Category Archives: Health Issues

Gallbladder

The gallbladder is a small organ that we don’t think about until something goes wrong. It is where bile is stored until it is needed. The gallbladder delivers the bile to the small intestine where it breaks down fats. You can get along without it but it you then have to be careful of what you eat. You will have to back off on fats, mostly. It also helps vitamins and nutrients to absorb into your bloodstream.

When your gallbladder has problems, you can experience different symptoms. The most common is pain. It can come on quickly, especially after eating a fatty meal, but it can go just as quickly as if it never was there. You can also experience nausea, vomiting, diarrhea, chills, fever, and jaundice. The most common problems are gallstones or inflammation.

If you need to have surgery to remove it, it is called a cholecystectomy. Usually you can have it removed laparoscopically which is less invasive. The recovery time is a week or two before resuming regular activities.

It may be time to ditch the tie

Men’s ties. What is their purpose? Do they keep you warm? Do they cover up anything other than buttons? They get in the way. I think of Dilbert’s tie floating in the wind. Very few men clip them down with a tie clip so they move around picking up germs all over the place.

They do show some flair for some who are brave enough to go beyond solids or stripes. They seem to have a bit of respectability but are they really necessary? Here are some reasons not to don a four-in-hand tie.

The BMA (British Medical Association) has said doctors should no longer wear ties because of the germs. Imagine a doctor standing over a patient picking up MRSA and then going on to the next patient.

There is a link between wearing a necktie and interocular pressure when the tie is too tight.

Another study found it restricts blood flow to the brain causing headaches, dizziness, and nausea.

Perhaps a clipon tie isn’t such a bad idea…

Sources:
http://www.iflscience.com/
https://www.ncbi.nlm.nih.gov/
https://link.springer.com/
https://www.ncbi.nlm.nih.gov/
http://news.bbc.co.uk/

Summer Skin Care

Your largest organ is your skin. It is exposed. To everything. It dries out. It gets cuts and scrapes. It bruises. It wrinkles. Do you take care of yours?

Here are some tips from dermalogica.com for summer skin care.

1. Exfoliate. This removes dead skin cells and debris. It also helps it absorb moisturizers better. Do this before putting on moisturizer in the morning. Use a moisturizer with SPF. After exfoliating, the moisturizer helps seal the skin.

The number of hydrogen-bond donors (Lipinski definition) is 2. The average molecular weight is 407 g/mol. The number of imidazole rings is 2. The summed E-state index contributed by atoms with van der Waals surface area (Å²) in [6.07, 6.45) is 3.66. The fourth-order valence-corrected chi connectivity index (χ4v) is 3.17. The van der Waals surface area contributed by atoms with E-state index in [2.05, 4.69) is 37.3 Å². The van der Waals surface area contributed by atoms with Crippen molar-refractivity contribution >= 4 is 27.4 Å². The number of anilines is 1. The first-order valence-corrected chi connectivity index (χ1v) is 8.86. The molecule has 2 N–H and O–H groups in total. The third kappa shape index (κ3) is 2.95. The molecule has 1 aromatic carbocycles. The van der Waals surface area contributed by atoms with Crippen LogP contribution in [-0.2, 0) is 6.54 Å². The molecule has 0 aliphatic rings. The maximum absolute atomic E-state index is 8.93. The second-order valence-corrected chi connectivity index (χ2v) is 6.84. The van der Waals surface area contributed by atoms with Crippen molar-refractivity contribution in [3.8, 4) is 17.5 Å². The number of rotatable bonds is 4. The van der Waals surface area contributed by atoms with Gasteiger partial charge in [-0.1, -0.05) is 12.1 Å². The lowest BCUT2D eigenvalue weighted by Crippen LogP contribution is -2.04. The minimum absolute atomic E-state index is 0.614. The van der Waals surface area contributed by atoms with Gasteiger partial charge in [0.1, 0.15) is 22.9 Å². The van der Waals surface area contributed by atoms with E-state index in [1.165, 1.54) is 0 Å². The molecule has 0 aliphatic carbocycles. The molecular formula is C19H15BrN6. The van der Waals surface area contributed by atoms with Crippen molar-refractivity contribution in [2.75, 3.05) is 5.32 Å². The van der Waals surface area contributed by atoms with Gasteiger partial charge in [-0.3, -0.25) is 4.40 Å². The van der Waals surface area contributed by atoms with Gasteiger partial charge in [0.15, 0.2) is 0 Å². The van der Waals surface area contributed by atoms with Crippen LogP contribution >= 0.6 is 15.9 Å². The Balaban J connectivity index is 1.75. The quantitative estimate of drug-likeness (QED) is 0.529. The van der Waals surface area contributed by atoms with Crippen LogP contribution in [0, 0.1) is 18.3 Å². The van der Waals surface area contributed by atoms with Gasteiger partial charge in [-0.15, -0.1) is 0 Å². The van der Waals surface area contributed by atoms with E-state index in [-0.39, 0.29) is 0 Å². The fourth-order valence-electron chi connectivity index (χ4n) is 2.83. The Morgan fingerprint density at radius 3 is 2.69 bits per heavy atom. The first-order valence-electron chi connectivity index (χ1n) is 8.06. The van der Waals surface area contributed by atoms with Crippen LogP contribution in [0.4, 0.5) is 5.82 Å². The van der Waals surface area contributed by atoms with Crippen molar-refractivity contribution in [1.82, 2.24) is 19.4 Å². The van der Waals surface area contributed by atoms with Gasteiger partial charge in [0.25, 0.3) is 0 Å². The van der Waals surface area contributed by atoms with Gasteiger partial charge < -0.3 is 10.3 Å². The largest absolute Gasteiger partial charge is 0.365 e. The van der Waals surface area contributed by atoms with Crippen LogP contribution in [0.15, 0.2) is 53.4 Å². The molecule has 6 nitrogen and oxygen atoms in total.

2. Hydrate. Use more intensive moisturizers a couple times a week. A skin hydrating booster can be applied after the toner and before the moisturizer to help keep your skin moist.

3. Drink water. If your body isn’t hydrated as well, it won’t make it to the skin level. If you drink coffee, triple the water intake.

4. Sunscreen. If you are outdoors a lot, make sure your skin is covered with the proper amount of SPF. Usually 30 is what you need. If you are in the sun, reapply every two hours.

5. Soothe. If you skin is over-exposed, you forgot sunscreen, or didn’t put on enough, you’ve already damaged your skin. You can use some cooling gels to help prevent it from peeling. It takes just one blistering sunburn to increase your chance of getting melanoma.

6. Repair. The UV light you expose your skin to causes damage, whether it’s wrinkles, spots or if you burned your skin. Use anti-aging products to fight back.

Clean House for Weight Loss

So you know those dust bunnies you might have hanging around? Did you know they can actually increase your fat gain? A study was done and found that there are Endocrine-Disrupting Chemicals (EDCs) that can act like estrogen. In some studies, they call this “obesogens” as they contribute to obesity.

The EDCs are ingested, absorbed, or inhaled. The EPA estimates children may consume 50mg of house dust per day. They found as little as 3 micrograms can cause measurable effects.

Time for Spring cleaning!

Read the full study here.

Gluten

So we’ve talked about gluten previously but how does it actually work? Found in wheat, barley, rye, and oats and related hybrids such as spelt and einkorn, gives elasticity to dough. It also helps your bread keep its shape and contributes to its chewiness. It is high in protein.

Bread flour is higher in gluten. Pastry flours are lower in gluten. When you knead dough it contributes to the formation of gluten dispersing through the bread and moisture helps this process. Wheat gluten is also known as seitan.

Vital wheat gluten is the powdered form that you usually add to your bread when making bread with whole wheat or rye. It is mostly just the proteins and not the starch you find in flour. Usually you add about a tablespoon to every 2-3 cups of flour. A little goes a long way and if you keep it in your freezer it should last a very long time. You certainly can make whole wheat flour without gluten but your results will be a denser loaf.

Now we certainly know there are those who cannot handle gluten but that doesn’t mean it should have a stigma on it.